Seeking Ariadne's Thread: Eric Fuller on the Art of Making Puzzles
Source: Seeking Ariadne's Thread
Author: Saul Symonds
For over a decade, Eric Fuller has been crafting some of the most original and coveted wooden interlocking puzzles and puzzle boxes. His own designs as well as those from designers around the world are available through his online store Cubic Dissection. Many people make or design puzzles as a hobby, but Eric belongs to an elite group that succeeds in making puzzles for a living.
Eric’s enthusiasm is evident everywhere on his website. Not content to merely list the dimensions, woods, level of difficulty and other information relevant to the puzzles he is selling, he provides customers with an introduction to each puzzle conveying, for example, his excitement over a new design or an intensely complex production process.
His perfectionist personality as a craftsman can also be seen in other aspects of the finished puzzles. Two examples are Markus Götz’s Framework II in which he instigated a process that saw the original design modified from having at least 15 solutions to having only one and Goh Pit Khiam’s Tern Key in which he added steel pegs to the acrylic keys as he found manipulating the acrylic directly with fingers a little uncomfortable.
Between a busy month in his workshop producing a new batch of mechanical puzzles, Eric found time to chat about what lies behind his puzzle making process.
Saul Symonds: The first puzzle design by you listed on Cubic Dissection is a six piece packing problem (Pack 6) and the next puzzle is a cube you made with your old roommate (Jason’s Cube). Apart from remaking Pack 6 some years later you have moved solely into the design of puzzle boxes. At what point did your interests crystallise and move away from the earlier packing-type puzzles?
Eric Fuller: Honestly I’m not a very good interlocking or packing puzzle designer. There was nothing particularly interesting or groundbreaking about either design. I think Pack 6 is a really fun beginner puzzle, but it’s nothing that hasn’t been around forever.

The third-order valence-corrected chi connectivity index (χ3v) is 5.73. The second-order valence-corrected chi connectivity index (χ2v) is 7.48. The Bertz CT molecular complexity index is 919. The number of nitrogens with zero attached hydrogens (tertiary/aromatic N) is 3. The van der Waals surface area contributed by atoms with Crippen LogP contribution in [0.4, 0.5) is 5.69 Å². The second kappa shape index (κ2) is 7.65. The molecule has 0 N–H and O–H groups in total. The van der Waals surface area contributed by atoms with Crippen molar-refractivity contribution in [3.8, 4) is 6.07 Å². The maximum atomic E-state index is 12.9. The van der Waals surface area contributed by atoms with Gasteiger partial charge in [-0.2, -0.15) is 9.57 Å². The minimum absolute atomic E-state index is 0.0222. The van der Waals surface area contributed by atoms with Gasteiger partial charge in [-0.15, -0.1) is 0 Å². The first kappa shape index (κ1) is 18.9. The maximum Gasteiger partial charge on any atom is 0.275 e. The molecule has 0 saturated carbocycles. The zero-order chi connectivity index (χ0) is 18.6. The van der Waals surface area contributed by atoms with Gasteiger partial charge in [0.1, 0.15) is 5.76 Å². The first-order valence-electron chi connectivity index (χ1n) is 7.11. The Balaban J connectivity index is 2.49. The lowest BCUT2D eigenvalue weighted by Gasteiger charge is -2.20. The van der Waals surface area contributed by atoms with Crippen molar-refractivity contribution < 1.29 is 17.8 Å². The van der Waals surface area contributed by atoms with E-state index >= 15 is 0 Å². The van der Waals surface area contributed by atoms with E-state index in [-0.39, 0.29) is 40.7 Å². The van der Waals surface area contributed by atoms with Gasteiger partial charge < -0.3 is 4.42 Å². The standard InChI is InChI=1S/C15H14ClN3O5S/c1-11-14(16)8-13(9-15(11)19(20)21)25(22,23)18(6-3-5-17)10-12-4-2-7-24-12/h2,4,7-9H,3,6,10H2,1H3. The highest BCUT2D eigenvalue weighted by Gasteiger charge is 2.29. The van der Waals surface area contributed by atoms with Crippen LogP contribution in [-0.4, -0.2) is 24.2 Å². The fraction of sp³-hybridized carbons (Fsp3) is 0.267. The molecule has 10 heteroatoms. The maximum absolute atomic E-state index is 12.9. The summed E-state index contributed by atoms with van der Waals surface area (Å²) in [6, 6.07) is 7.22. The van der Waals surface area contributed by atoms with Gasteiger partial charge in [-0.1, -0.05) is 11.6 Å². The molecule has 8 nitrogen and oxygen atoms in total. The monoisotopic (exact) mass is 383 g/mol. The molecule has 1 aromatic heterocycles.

I feel very constrained designing interlocking and packing puzzles. The ones that get really big become cluttered and verge on unsolvable. So it’s tough to come up with an elegant design since you’re generally limited to a reasonable number of units. Put it this way: Coffin’s Three Piece Pyramid does more with ten cubes than most puzzles do with ten or twenty times the space.
Designing puzzle boxes comes much more naturally to me. I feel free to let my mind roam and come up with really tricky stuff. I’m not locked into a 4×4 or 6×6 or whatever configuration. Also I can use joinery in clever ways, which is very satisfying as a craftsman. So, to answer your question, it was very early for me. That said, there are many excellent designers these days that DO make interesting puzzles within those constraints, and they have my admiration. Also my gratitude for allowing me to make their designs.
SS: How has making puzzles from other designers shaped your own puzzle designs?
EF: It hasn’t to my knowledge. Probably because I focus my design efforts on boxes, and only make non-box puzzles from other designers. I find very little overlap between them.
SS: How do you choose which puzzles you want to make?
EF: Tough to say. Something has to grab me, either the final shape or the overall concept or even a tricky series of moves. I’ve passed on some designs and later regretted it when I saw another craftsman make the puzzle. Ternary Burr falls under that umbrella. Because I do this as a living, I do have to consider how much time a puzzle will take vs. how much I can sell it for. Some designs are great but just too complicated to do right – I’d have to charge more than I think people would be willing to pay. I’ll pass on a design before I’ll skimp on quality to meet a price point.